Where to put the paper?

Tags: Chick handling | Blog

Written by Martin Barten, 23 April 2014

Where to put the paper?

Most of the time, my visits are limited just to the hatchery - and certainly there is usually plenty to discuss with the hatchery manager and his staff. During a visit to a recently installed hatchery however, my only critical observation was related to pulling time. I noticed that the empty shells left in the hatcher basket after the chicks had been taken out were quite heavily stained with meconium and most of the chicks showed mild dehydration of their legs.

Since pulling time was relatively fixed as a result of labour and transport planning, we agreed to set the eggs several hours later, for the hatchery manager to follow-up on the effect of this change. But as the chicks already showed signs of dehydration, I asked about brooding conditions in the broiler farms and whether he knew how quickly and easily the chicks had access to drinking water. He admitted that he did not know, so we decided to follow the chick truck to one of the broiler houses to observe unloading and chick-placement.

After driving for almost two hours, we watched as the chicks were taken out of the well-designed chick truck. They were in good condition and the receiving team worked efficiently to drive the dolleys with chick boxes into the broiler house and, after changing into farm clothes, we followed them inside.

The house was well-equipped with feeding pans and drinking nipple lines and, placing my hand on the concrete below the thin layer of wood shavings, I was satisfied that the house was properly warmed.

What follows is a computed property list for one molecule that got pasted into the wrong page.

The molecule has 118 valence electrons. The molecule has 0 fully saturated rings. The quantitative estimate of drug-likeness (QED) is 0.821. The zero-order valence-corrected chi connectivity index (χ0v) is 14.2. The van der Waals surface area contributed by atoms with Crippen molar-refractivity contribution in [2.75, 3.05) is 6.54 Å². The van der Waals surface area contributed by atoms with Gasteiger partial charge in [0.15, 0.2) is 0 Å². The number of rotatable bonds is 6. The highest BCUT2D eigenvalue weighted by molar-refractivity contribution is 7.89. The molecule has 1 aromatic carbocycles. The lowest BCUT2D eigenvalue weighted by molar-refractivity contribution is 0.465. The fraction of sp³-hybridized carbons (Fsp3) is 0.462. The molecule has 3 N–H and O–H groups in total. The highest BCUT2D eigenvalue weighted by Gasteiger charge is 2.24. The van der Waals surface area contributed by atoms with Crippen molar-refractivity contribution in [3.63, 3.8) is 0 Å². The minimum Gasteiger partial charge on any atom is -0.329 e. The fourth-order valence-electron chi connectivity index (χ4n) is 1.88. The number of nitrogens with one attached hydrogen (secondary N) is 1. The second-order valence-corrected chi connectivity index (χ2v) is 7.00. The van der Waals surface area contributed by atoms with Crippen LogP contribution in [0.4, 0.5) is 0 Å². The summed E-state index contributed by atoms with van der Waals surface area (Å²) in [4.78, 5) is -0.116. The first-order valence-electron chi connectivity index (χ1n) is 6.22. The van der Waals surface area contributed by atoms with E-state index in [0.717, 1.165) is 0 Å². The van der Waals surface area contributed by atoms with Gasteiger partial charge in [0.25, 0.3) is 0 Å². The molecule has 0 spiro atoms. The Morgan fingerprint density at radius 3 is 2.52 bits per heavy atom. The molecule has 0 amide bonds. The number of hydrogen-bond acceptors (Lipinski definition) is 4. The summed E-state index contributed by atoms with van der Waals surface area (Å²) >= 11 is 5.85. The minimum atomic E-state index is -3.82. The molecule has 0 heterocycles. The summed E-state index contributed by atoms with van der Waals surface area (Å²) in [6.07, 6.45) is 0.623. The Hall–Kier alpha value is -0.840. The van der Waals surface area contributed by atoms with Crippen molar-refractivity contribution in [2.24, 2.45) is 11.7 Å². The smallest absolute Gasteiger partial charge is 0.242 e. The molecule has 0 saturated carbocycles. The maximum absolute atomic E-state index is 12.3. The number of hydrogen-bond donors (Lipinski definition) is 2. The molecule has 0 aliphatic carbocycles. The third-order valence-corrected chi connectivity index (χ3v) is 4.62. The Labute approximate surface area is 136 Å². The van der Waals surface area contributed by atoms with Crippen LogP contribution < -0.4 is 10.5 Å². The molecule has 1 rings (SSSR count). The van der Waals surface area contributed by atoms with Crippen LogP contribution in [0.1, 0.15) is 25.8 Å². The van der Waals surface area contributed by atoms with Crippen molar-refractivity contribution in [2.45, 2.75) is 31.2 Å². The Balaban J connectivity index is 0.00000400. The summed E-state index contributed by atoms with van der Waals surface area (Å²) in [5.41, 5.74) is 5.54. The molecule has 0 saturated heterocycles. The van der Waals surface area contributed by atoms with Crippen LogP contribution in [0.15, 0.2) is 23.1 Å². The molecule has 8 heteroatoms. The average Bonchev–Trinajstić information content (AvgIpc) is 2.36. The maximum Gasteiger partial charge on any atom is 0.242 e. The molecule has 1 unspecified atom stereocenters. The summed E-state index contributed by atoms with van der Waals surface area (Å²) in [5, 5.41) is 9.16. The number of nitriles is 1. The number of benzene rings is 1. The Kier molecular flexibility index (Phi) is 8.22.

Much to my surprise however, I saw big rolls of chick paper being rolled out underneath the feeders, but not under the drinking lines as one would expect. When I asked one of the workers why, he explained that this was to stimulate the chicks to start feeding as quickly as possible: the sound of the first chicks walking and picking on the paper attracted the others to come and feed too.

I advised that stimulating water intake was more urgent, especially when the chicks were already showing signs of slight dehydration. Placing paper under the drinking lines and making some feed available there too has the added advantage of getting the chicks to drink and feed as quickly as possible, so getting “the best of both worlds”.

Written by Martin Barten

Senior Hatchery Specialist

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